Sunday, March 12, 2006


We picked up Paula's new kayak Friday, and baptized it Saturday in Cadboro Bay. It is so cool to be able to decide to go paddling and to be in the water less than 20 minutes later—that alone makes Caddy Bay a big part of our lives.

Paula bought an Old Town Adventure XL 125, a fairly sharp looking boat. It has a sharp bow and does tend to keep much of the spray off her face—unlike the Wilderness Systems Pamlico 100 that is now mine. It is rotomolded plastic—well, Old Town raves about it being a patented “polylink 3”, but it is still a plastic boat—but it has forward and rear watertight compartments and a rudder, making it a boat suitable for overnight trips and extended touring. The price was so good that she bought it without even a test paddle [Paula adds: I insist that we paddled one very like it last summer at Elk Lake during a boat trial!], but from the configuration, it should be similar to the Pamlico in stability. It comes in right around the fifty pound mark, so Paula will be able to lift it on her own if need be. But until the need arises, it looks like I'll be the one humping it about.

We are still waiting for delivery of the skirt—the one in stock was a “wide” and we need the “not-wide” version—but it should be in soon. The wide version had been stuffed in the cockpit of the Adventure in case it was the only one available, and when we walked out of the showroom, it was still in the cockpit. Had I not really liked the people at Pacifica Paddlesports, we'd have a really really inexpensive skirt on the boat right now. But I noticed it and handed it back—what can I say?

We got the boat in the water Saturday morning—having been in a bit of a hurry, I didn't take the camera, so there are no pictures. We paddled out to Flower Island and back, Paula getting a feel for the boat. And yes, she does like it. It is difficult fitting her thighs under the coaming—something you need to be able to do to control the boat. Lifting a knee causes the boat to turn, and in combination with some aggressive paddle work, you can carve some pretty nice turns. But the Adventure seems to be a lot shallower than at first glance—until you have a look at the seat. The seat seems to be a “recreational” seat, meaning that it is built for comfort and infrequent paddling. Overall, it is far too high off the bottom of the boat, raising even Paula's centre of gravity up quite a bit—something which affects the righting moment of the boat. With the centre of gravity raised with an overly thick seat, as the boat heels to one side the point at which it capsizes arrives much quicker. I proved this to my own satisfaction when I got a turn in the cockpit of the boat; I liked the way it felt, and tried some progressively more aggressive turns—culminating with suddenly finding myself in the late winter ocean. [Paula adds: A woman chatting with me on the beach suddenly said: “Oh! Did he mean to do that?” “Probably,” I told her.] The Adventure does have pretty high initial stability—it takes quite a tip before you are ready to capsize—but it is definitely not helped by this seat. Also, the back of the seat reaches as high as Paula's shoulder blades but provides little lumbar support. So this seat will be replaced—probably by a Necky touring seat.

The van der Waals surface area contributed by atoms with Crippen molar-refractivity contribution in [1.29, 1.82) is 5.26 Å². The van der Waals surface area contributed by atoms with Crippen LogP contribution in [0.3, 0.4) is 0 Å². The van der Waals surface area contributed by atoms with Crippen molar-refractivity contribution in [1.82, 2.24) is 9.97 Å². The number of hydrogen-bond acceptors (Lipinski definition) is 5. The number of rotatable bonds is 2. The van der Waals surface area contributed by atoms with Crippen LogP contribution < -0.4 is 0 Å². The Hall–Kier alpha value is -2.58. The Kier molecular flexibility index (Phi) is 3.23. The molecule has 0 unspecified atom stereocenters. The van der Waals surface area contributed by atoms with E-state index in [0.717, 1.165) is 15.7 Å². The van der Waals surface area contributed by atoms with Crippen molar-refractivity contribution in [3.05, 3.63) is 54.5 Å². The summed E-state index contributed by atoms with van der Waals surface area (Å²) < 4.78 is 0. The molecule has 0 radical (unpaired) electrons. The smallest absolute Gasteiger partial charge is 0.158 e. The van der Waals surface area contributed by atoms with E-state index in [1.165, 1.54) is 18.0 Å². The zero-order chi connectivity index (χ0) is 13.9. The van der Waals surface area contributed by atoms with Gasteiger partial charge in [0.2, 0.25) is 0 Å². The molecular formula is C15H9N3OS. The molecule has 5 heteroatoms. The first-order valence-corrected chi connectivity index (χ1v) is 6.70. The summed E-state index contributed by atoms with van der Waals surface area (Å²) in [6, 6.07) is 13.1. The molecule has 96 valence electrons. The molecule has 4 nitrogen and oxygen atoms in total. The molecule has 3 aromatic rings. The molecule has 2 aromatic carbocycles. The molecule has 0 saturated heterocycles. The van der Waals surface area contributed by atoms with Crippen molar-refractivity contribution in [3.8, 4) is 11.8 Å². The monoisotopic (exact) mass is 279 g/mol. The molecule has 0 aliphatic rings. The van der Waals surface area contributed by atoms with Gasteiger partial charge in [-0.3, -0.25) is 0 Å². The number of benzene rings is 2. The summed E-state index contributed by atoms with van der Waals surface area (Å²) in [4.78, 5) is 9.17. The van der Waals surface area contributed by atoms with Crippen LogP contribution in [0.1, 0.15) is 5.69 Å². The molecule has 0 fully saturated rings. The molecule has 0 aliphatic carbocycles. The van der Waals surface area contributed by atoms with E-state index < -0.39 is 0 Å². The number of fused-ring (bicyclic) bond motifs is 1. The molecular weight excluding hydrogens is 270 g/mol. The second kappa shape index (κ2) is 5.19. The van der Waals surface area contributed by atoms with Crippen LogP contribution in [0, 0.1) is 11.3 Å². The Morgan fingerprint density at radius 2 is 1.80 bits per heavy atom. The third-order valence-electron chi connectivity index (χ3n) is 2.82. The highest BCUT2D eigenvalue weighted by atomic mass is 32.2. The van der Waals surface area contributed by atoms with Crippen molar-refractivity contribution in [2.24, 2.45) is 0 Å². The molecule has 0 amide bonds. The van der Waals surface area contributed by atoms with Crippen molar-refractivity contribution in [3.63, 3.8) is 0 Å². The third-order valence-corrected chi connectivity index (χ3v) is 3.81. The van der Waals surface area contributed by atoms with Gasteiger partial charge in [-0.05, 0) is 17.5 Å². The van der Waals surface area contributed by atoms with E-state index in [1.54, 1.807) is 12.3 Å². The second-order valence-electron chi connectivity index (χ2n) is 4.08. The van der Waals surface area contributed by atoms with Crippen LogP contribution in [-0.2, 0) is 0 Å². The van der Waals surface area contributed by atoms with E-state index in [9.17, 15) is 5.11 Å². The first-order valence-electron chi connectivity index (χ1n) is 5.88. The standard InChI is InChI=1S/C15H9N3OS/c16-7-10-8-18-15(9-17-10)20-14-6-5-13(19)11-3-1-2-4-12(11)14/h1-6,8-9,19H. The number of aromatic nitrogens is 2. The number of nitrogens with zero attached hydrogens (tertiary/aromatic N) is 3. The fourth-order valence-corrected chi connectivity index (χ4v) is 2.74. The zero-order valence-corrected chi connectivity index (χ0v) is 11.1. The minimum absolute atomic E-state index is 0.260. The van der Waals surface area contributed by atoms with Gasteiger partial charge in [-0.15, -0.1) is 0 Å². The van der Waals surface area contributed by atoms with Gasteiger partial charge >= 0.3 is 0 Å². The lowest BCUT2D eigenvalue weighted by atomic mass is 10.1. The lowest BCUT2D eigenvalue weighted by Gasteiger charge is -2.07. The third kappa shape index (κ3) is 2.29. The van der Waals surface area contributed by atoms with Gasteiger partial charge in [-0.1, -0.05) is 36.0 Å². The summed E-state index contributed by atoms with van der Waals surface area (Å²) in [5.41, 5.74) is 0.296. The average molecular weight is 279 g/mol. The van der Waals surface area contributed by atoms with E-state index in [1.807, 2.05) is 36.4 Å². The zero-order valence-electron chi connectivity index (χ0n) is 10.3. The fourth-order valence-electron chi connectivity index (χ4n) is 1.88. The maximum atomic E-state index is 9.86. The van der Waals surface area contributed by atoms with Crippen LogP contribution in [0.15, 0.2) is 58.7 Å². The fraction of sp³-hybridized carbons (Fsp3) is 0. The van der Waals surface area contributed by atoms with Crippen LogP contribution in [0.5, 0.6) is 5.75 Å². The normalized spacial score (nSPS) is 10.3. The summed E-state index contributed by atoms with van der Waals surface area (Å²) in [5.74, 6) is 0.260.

The Saturday baptism was followed up with a Sunday morning extended paddle up the Gorge. We spent a good 2 ½ hours travelling from the Inner Harbour up to the Tillicum Bridge and back.

[Paula adds: I like the way the Adventure handles. It feels stable when I'm sitting still or paddling slowly on calm water – this is important because I have little or no sense of balance, with my half-deaf ears. When I'm paddling at speed or in slight chop I get a good sense of this boat's movement in the water from my muscles. Alison's kayak has a rounder bottom that makes feel a bit more like I'm sitting on a unicycle. The Adventure never felt tippy yesterday or today, even as I turned in the slight current under the bridge. I'm looking forward to taking it out when there's a little wind so the rudder will have a chance to do more than just steer the boat in calm water.

I liked the high bow and put it to use pushing Heather's inflatable life raft with surprising ease. The bow rides up over small chop and the high, rounded deck makes waves split to either side instead of splashing up into my face. Even without a skirt, I had only a few drops of water fall inside the coaming. Once we get a skirt, I'm going to be a little more daring this summer and learn to handle waves and chop bigger than a foot high! But first, I'm going to practise tipping it over and doing wet exits (and maybe trying a roll for the first time in twenty-five years). And I'll put some pipe insulation under the coaming where my knees will press.]

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